An eclipse of narratives is perceived by many. The reason usually given has to do with this age, a "relativist" or "administrative" age, in which great narratives might appear commonplace, false, or -what is worse- obsolete. And it is true that the fields of public discourse -politics, science, philosophy- largely appear to renounce them. We live in a world where, apparently, the great, the dark, the nebulous issues of existence are to an ever increasing degree objects of theoretical investigation.
In that sense, contemporary art is a privileged field. Although it often seems to have spent much time claiming the capabilities of other disciplines, art continues -in the greatest of its manifestations, at least- to maintain this privilege: it can speak about all that no other can touch, in a way that no-one can imagine before being faced with it. Great narratives, perhaps more than in any other time, belong to art.
This privilege is certainly neither self-evident nor obvious. Even when an artwork manages to conquer it, at least one more thing is necessary so that the work can acquire its meaning. That is the commitment of the viewer, the possibility of his integration into the narrative, in a way that the monologue of the artwork can also become the monologue of the viewer, like a twofold declamation.
The incorporation of such narratives into a wider one is a challenge. From a certain point of view it amounts to hubris. One would not struggle to find many who would consider something like this morally unacceptable. In fact, to be specific, the artists who participate in this exhibition are possibly not the ones one would expect to see -at least not all of them together. Some of them are so different in their objectives and their manner that it would be difficult to imagine beforehand how they might be integrated into the same narrative.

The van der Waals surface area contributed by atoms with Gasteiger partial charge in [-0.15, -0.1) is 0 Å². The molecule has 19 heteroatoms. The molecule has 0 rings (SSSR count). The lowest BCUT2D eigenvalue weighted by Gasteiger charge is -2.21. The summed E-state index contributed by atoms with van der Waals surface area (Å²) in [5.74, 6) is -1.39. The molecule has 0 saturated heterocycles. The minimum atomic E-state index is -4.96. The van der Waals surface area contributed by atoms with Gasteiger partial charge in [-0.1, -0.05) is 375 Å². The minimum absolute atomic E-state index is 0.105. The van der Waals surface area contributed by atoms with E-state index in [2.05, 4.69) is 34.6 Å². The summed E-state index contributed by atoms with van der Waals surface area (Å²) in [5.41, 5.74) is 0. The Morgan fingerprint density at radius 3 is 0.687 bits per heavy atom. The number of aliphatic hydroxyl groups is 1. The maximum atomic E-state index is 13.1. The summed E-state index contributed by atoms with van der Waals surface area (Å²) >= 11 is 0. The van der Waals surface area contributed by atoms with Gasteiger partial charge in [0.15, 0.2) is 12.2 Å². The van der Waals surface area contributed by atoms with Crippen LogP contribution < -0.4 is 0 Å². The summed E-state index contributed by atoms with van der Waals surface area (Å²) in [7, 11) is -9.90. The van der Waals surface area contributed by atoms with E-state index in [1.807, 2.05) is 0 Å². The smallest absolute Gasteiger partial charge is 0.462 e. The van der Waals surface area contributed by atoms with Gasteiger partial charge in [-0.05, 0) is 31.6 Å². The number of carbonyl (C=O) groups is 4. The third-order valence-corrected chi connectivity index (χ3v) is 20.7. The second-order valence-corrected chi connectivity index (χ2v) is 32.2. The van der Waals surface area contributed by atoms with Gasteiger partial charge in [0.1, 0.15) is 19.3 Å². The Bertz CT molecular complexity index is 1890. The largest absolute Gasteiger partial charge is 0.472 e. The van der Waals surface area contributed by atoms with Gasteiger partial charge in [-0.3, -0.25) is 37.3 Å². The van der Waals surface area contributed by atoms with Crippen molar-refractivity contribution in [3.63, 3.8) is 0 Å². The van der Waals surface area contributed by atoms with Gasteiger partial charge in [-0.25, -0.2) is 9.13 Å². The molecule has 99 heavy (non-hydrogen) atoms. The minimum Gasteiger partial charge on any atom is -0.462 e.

We suggest, however, that a narrative is the mode of articulation that can ensure the following: Every artwork is by itself a complex of multi-faceted readings, which allows us to dive into the chasm that opens before us and identify diversely with it. At the same time, there still exists a basic thread, which we follow, a wide reading that leads us step by step across the course of the story, and so to a particular commitment to the works, to a deep identification with them.
"Destroy Athens" then tells a story. [...]
If there is something that 'Destroy Athens' is not, then it is not a survey.
It does not aim at being a barometer of artistic production at this moment nor teach anybody what is significant today in contemporary art or in the geopolitical circumstances. It does not want to express an opinion about what is important, poignant, interventional or new, it does not wish to argue in favour of a practice or against another, it does not wish to predict where things are heading right now or where they will be tomorrow.
It is a story. We do hope that as a story it has meaning between the moment it begins and the moment it ends.
(excerpt from the curators' foreword: Xenia Kalpaktsoglou, Poka-Yio & Augustine Zenakos)